My research agenda broadly considers the relationship between inequality and organizations. My dissertation takes up the questions: how and why are chefs, restaurants, and cuisines (e)valuated in the American top dining field? How do ethnoracial categories and gender affect these processes of evaluation? Through 120 in-depth interviews with critically-recognized chefs and content analysis of 1400 restaurant reviews in the San Francisco Bay Area and New York City, I illustrate the concrete material and symbolic consequences of ethnoracial and gendered categorization in the cultural field of cuisine.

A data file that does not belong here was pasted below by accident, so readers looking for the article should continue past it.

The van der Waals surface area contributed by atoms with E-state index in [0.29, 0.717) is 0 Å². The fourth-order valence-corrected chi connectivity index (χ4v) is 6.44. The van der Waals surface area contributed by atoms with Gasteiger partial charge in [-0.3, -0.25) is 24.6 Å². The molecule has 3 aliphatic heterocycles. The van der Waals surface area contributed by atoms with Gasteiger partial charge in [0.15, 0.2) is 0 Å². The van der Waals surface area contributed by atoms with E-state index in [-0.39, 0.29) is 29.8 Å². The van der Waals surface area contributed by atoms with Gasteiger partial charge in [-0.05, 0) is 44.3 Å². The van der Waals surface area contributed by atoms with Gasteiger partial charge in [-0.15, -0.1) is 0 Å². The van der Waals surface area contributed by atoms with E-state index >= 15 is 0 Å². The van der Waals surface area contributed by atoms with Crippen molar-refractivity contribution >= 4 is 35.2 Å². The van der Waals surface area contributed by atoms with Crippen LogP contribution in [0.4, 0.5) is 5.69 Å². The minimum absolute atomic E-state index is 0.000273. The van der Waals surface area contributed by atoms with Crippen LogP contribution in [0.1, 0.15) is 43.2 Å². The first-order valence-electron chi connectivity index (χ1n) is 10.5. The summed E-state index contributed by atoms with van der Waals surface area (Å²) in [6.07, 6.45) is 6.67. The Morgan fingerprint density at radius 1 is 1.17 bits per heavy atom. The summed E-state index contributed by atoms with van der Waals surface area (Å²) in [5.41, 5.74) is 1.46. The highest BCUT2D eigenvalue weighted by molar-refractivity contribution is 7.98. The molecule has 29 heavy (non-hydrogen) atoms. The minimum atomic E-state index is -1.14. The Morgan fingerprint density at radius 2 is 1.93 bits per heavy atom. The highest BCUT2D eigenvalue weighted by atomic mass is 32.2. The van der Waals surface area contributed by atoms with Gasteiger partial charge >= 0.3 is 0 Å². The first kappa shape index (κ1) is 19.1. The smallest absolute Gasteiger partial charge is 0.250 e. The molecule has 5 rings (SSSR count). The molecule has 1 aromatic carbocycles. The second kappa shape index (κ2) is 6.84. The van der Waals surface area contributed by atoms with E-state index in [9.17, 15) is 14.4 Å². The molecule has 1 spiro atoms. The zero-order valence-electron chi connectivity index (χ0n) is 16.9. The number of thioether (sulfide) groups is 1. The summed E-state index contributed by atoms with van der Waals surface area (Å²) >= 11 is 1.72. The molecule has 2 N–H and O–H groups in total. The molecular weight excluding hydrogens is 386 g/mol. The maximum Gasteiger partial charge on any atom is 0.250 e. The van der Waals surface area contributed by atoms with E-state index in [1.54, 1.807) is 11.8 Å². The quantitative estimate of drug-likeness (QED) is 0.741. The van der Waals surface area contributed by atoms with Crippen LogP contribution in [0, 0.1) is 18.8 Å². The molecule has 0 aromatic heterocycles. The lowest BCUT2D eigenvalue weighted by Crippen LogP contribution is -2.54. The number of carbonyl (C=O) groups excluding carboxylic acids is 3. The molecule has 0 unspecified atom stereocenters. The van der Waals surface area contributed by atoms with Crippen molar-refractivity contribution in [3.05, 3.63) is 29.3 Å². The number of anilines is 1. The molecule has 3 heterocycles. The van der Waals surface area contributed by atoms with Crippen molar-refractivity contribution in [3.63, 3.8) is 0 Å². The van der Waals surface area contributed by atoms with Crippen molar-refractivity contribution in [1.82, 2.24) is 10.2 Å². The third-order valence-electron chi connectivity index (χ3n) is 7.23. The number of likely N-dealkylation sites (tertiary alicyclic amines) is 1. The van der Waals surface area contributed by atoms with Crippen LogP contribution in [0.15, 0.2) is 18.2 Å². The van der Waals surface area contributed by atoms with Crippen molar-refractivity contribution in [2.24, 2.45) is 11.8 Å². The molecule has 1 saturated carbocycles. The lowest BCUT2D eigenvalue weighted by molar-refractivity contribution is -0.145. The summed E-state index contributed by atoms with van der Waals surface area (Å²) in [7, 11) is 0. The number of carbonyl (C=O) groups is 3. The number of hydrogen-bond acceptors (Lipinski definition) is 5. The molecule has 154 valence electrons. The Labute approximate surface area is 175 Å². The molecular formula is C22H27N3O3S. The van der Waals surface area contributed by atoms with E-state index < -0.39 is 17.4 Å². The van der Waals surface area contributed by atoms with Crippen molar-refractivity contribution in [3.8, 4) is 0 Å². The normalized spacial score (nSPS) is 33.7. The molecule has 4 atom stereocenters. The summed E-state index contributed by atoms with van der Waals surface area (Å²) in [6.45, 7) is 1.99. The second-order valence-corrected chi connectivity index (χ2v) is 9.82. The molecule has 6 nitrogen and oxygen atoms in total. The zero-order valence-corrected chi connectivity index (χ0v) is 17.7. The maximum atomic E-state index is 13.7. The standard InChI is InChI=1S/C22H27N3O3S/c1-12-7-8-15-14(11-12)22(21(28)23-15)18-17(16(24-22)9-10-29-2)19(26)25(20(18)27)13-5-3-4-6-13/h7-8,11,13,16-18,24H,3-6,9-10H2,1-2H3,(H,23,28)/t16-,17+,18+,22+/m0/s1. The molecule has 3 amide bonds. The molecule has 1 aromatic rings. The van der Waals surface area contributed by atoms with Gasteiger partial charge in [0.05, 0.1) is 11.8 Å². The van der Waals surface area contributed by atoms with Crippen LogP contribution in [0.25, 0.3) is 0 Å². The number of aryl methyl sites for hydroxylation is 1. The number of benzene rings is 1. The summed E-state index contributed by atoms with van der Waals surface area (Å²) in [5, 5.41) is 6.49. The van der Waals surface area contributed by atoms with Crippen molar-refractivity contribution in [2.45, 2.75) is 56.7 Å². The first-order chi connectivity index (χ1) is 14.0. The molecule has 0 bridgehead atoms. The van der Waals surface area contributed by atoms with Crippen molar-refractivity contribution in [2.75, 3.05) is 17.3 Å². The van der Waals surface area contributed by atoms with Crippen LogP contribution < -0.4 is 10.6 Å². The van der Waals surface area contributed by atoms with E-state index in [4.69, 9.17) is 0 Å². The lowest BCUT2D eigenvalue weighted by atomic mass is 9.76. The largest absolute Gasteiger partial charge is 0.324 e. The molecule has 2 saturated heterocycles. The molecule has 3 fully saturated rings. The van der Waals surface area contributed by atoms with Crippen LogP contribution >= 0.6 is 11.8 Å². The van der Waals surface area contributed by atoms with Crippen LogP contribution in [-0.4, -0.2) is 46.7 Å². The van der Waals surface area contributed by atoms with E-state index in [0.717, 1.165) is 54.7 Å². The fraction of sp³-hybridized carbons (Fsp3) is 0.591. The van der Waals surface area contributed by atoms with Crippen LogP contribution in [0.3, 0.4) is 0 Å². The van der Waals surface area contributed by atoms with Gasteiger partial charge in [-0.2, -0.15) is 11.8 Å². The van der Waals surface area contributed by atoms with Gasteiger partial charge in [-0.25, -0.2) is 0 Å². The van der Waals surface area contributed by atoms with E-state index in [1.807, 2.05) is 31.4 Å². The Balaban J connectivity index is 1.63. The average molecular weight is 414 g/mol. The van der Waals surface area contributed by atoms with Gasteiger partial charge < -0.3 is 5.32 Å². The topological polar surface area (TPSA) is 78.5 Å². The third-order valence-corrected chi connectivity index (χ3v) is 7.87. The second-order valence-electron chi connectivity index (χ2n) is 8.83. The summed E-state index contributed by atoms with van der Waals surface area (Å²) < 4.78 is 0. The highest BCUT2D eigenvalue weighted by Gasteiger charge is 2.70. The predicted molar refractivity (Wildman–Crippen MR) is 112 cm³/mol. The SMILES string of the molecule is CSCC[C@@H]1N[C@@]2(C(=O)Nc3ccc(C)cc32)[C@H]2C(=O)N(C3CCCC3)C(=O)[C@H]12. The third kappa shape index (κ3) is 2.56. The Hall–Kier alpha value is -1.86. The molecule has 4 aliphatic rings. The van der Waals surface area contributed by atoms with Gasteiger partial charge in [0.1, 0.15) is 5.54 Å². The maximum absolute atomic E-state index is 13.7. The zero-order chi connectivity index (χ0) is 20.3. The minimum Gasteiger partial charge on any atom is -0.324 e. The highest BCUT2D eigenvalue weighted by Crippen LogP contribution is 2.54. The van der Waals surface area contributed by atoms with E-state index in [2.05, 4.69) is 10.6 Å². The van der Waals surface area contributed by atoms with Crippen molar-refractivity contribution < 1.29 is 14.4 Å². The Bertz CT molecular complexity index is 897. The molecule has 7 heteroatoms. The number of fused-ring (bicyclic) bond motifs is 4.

An additional substantial research project takes up the current issue of Title IX, sexual harassment, and higher education. In a content analysis of 250 college and university sexual harassment policies, I demonstrate how and why different kinds of colleges and universities address and incorporate compliance with Title IX in their formal student sexual harassment policies. I find that, contrary to the predictions of the symbolic compliance literature, small liberal arts colleges are more likely to demonstrate compliance in their formal sexual harassment policies. This project is under review at Law and Social Inquiry.

I have also published research on the intellectual development of the theoretical concept of institutional logics (published in the Oxford Research Encyclopedia of Business and Management) and the gender dynamics of the western literary canon (published in Gender Issues).